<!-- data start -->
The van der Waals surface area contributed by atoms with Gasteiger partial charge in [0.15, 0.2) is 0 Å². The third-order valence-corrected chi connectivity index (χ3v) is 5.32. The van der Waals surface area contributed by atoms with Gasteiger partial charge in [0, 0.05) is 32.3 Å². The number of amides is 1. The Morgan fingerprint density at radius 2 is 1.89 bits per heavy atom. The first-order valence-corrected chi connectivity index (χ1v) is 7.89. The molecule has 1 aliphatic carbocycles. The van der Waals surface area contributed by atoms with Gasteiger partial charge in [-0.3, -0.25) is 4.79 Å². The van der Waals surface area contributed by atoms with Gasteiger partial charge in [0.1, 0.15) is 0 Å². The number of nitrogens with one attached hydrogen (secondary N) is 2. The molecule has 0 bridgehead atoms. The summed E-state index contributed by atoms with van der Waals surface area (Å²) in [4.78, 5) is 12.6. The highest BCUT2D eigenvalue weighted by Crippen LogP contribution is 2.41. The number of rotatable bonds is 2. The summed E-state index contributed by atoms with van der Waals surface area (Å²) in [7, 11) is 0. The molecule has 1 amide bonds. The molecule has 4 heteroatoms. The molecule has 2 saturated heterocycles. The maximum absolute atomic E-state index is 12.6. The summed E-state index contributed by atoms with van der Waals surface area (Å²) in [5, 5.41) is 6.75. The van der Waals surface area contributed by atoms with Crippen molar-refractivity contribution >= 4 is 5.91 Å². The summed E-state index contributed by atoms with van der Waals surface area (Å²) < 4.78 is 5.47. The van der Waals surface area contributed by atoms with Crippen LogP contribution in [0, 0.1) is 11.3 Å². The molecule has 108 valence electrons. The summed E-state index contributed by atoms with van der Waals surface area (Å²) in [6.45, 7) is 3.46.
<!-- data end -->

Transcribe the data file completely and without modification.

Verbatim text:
The van der Waals surface area contributed by atoms with Gasteiger partial charge in [0.15, 0.2) is 0 Å². The third-order valence-corrected chi connectivity index (χ3v) is 5.32. The van der Waals surface area contributed by atoms with Gasteiger partial charge in [0, 0.05) is 32.3 Å². The number of amides is 1. The Morgan fingerprint density at radius 2 is 1.89 bits per heavy atom. The first-order valence-corrected chi connectivity index (χ1v) is 7.89. The molecule has 1 aliphatic carbocycles. The van der Waals surface area contributed by atoms with Gasteiger partial charge in [-0.3, -0.25) is 4.79 Å². The van der Waals surface area contributed by atoms with Gasteiger partial charge in [0.1, 0.15) is 0 Å². The number of nitrogens with one attached hydrogen (secondary N) is 2. The molecule has 0 bridgehead atoms. The summed E-state index contributed by atoms with van der Waals surface area (Å²) in [4.78, 5) is 12.6. The highest BCUT2D eigenvalue weighted by Crippen LogP contribution is 2.41. The number of rotatable bonds is 2. The summed E-state index contributed by atoms with van der Waals surface area (Å²) in [7, 11) is 0. The molecule has 1 amide bonds. The molecule has 4 heteroatoms. The molecule has 2 saturated heterocycles. The maximum absolute atomic E-state index is 12.6. The summed E-state index contributed by atoms with van der Waals surface area (Å²) in [5, 5.41) is 6.75. The van der Waals surface area contributed by atoms with Crippen molar-refractivity contribution >= 4 is 5.91 Å². The summed E-state index contributed by atoms with van der Waals surface area (Å²) < 4.78 is 5.47. The van der Waals surface area contributed by atoms with Crippen LogP contribution in [0, 0.1) is 11.3 Å². The molecule has 108 valence electrons. The summed E-state index contributed by atoms with van der Waals surface area (Å²) in [6.45, 7) is 3.46.